Somebody’s watching you and it might be your employer

By Melvin Durai

Wherever you are in the world today, it’s important to realize that someone or something is probably watching you, keeping track of your movements. One of these days, you’ll be in the bathroom, looking at your phone and an advertisement will pop up: “Having trouble doing your business today, Sanjay? Try Metamucil fiber supplement. We guarantee 20 percent more frequent bowel movements!”

You may find yourself asking, “How did they know my name is Sanjay? And how did they know I’ve been in the bathroom for 30 minutes?”

Well, with the help of your phone and various devices, Google and other companies have the ability to track your location and movements, unless you do three things: (1) change 13 settings on your phone to emphasize your desire for privacy; (2) send an email to Google chief Sundar Pichai with the subject line “Please stop stalking me”; (3) change your name from Sanjay to Guillermo.

Yes, it’s very complicated. And frankly, if you’re overly concerned about being tracked, you may want to just get rid of your smartphone, laptop and other devices, and go back to rotary phones, notebooks and letters. Send an aerogram to your aunt in Mumbai and shock her all the way back to 1983.

While you’re at it, you may also want to quit your job and stay at home, because the moment you set foot in your workplace, there’s a good chance that your boss is tracking you, not just with one pair of eyes, but with all kinds of surveillance technology that will make you feel like a Russian general visiting Washington D.C.

Okay, I don’t want to get you too alarmed. This is not happening at EVERY workplace. If you work on a small dairy farm, for example, you can relax. Nobody is watching you, except 36 pairs of eyes in the milking parlor. Even if your boss catches you taking a nap on a sack of hay, he’ll probably think that you’ve worked so hard since 4 a.m. that you deserve a raise. And he’ll slide another sack under you.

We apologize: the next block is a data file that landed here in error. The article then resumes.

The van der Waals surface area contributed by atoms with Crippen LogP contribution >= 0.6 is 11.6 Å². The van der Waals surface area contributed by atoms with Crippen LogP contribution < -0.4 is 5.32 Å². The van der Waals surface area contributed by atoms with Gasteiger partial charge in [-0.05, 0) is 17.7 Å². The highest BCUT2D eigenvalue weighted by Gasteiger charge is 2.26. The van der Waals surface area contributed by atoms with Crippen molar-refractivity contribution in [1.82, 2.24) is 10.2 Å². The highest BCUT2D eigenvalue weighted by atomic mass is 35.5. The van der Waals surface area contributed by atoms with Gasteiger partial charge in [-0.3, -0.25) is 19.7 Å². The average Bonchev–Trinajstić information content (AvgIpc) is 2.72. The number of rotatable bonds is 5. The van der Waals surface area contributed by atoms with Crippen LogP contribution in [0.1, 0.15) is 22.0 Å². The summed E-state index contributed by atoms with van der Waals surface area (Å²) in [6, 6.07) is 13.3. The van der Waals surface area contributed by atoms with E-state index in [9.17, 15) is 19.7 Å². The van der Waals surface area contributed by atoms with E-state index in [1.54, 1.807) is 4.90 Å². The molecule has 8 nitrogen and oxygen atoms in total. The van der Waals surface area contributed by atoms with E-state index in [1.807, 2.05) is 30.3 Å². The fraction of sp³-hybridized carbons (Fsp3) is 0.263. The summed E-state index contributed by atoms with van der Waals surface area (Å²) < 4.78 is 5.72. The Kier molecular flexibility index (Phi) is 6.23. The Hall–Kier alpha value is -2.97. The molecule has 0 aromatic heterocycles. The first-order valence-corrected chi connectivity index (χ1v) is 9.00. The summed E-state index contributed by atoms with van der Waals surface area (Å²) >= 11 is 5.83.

But if you work for a large corporation, you need to be extra careful how you conduct yourself at work. Some employers are keeping track of how often you chat with your co-workers, how frequently you go to the bathroom, and how many times you pick your nose. (Picking your nose while working is generally frowned upon, even if you work for Amazon as a “picker packer.”)

As Zephyr Teachout writes in an article titled “The Boss Will See You Now” in The New York Review of Books, nurses and warehouse workers are being required to wear ID badges, wristbands and clothing with chips that allow employers to track their steps. If you usually take 3,500 steps per day, but took 3,700 today, you may have to explain your extra trip to the break room. Did you really need another bag of Cheetos?

Many American truckers and bus drivers are irked about the driver-facing cameras that have been installed in vehicles, depriving them of several rights we should all enjoy, including the right to scratch ourselves in privacy.

Being constantly watched, these drivers can’t be themselves – whether it’s singing loudly to a song on the radio, talking to themselves, or showing a finger to another driver. (I don’t know about you, but I appreciate getting the occasional thumbs-up from other drivers. My wife, however, keeps telling me that I need new glasses.)

Amazon, a particularly rigorous employer, tracks warehouse workers closely and forbids them from talking. “Who wants to be surveilled all day?” an Amazon employee complained to The Washington Post last year “It’s not a prison. It’s work.”

This may be true, but don’t be surprised if you’re sitting in court one day and hear a convicted man pleading with the judge: “I’m so sorry, your honor. I promise I’ll never do it again. Please don’t sentence me to Amazon! Anything but Amazon.”

Melvin Durai is an Indiana-based writer and humorist, author of the humorous novel “Bala Takes the Plunge.” A native of India, he grew up in Zambia and has lived in North America since the early 1980s.

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